Many patients present to the Emergency Department with headaches – very few (almost none) have brain tumors despite a high level of parental concern. Let’s take a look at various symptoms and how likely they are in the diagnosis of brain tumors in children.


Far and away headache is the most common symptom – but not every with a brain tumor has had them. In a review of a registry of almost 3,300 children with brain tumors 3 out of 5 children with CNS assess had chronic headaches leading up to the diagnosis. In a more recent study from Lancet Oncology the proportion of children with CNS tumors and headache was only about ⅓. In children younger than 4 only 1 out of 4 reported headache. I think that this is due to preschoolers being unable to actually articulate symptoms.

We often presume that elevated ICP causes headaches – especially that early morning headache in association with emesis. This is because of gravity. Kids lay down to sleep, fluid pressure builds up, and the vomiting centers of the CNS are activated. Oftentimes, the headache improves after throwing up. In reality, they can occur throughout the day. In a study of 200 children with brain tumors by Wilne et al.  early morning or nighttime headaches were only seen in 1 in 5. 

Migraines, tension headaches, post concussive symptoms and the headache associated with common illnesses (strep, URI) are all much more common than brain tumors – and many of them have headaches that can occur in multiple locations of the head. So in general, the location of the headache is less important than what else is going on.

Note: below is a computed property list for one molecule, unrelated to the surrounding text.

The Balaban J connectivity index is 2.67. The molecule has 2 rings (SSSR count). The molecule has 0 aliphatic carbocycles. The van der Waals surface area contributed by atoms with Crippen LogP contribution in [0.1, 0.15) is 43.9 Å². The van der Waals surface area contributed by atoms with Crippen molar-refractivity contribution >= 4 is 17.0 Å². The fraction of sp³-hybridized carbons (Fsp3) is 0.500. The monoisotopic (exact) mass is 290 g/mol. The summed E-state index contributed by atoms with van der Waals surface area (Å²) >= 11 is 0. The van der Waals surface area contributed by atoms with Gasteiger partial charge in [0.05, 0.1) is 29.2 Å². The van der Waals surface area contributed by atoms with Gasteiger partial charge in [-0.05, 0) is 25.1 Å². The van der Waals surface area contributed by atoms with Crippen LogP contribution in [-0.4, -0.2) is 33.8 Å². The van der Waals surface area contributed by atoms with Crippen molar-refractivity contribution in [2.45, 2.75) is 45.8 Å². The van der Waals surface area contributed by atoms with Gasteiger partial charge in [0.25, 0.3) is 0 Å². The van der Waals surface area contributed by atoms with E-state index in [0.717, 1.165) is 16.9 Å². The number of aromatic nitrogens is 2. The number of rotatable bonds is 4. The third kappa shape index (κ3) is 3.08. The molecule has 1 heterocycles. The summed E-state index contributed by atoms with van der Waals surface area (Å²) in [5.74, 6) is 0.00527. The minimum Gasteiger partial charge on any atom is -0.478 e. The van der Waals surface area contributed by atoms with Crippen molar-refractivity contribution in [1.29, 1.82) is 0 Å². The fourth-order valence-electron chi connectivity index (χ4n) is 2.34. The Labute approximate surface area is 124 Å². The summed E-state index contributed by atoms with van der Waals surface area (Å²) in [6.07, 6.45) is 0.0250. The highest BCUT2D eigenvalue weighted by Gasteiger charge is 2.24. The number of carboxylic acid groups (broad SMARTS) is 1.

Relative frequency of symptoms in 200 children with brain tumours. Wine et al., 2007

Relative frequency of symptoms in 200 children with brain tumours. Wine et al., 2007

As you can see in the above figure, the spread of symptoms is variable, and does not help you all of the time. Let’s take a look at some of these other symptoms.

Percentage rates of abnormal symptoms with CNS mass


In the aforementioned study by Wilne et al. it was noted that vomiting was seen in only 12% as the first presenting symptom. Vomiting seems to be more associated with posterior fossa tumors.


Seen in 10-15% of children with CNS masses.


Can be a much later finding in infants, as the sutures of the skull have yet to close. Bulging fontanelle, widely splayed sutures and increased occipital-frontal head circumference are all concerning findings. In practice I’ve seen this associated with hydrocephalus, rather than a tumor itself – unless of course you’re talking about a posterior fossa tumor, which can obstruct CNS outflow.

Signs and symptoms vary by the age of the child


  • Increased head circumference
  • Splayed sutures or tense fontanelle
  • Head tilt/torticollis
  • Loss of previously acquired developmental milestones
  • Irritability
  • Weight loss and poor feeding
Older children

  • Intermittent headaches
  • Nausea and vomiting
  • Palliedema
  • Declining school performance
  • Fatigue
  • Personality changes
  • Weight loss and Anorexia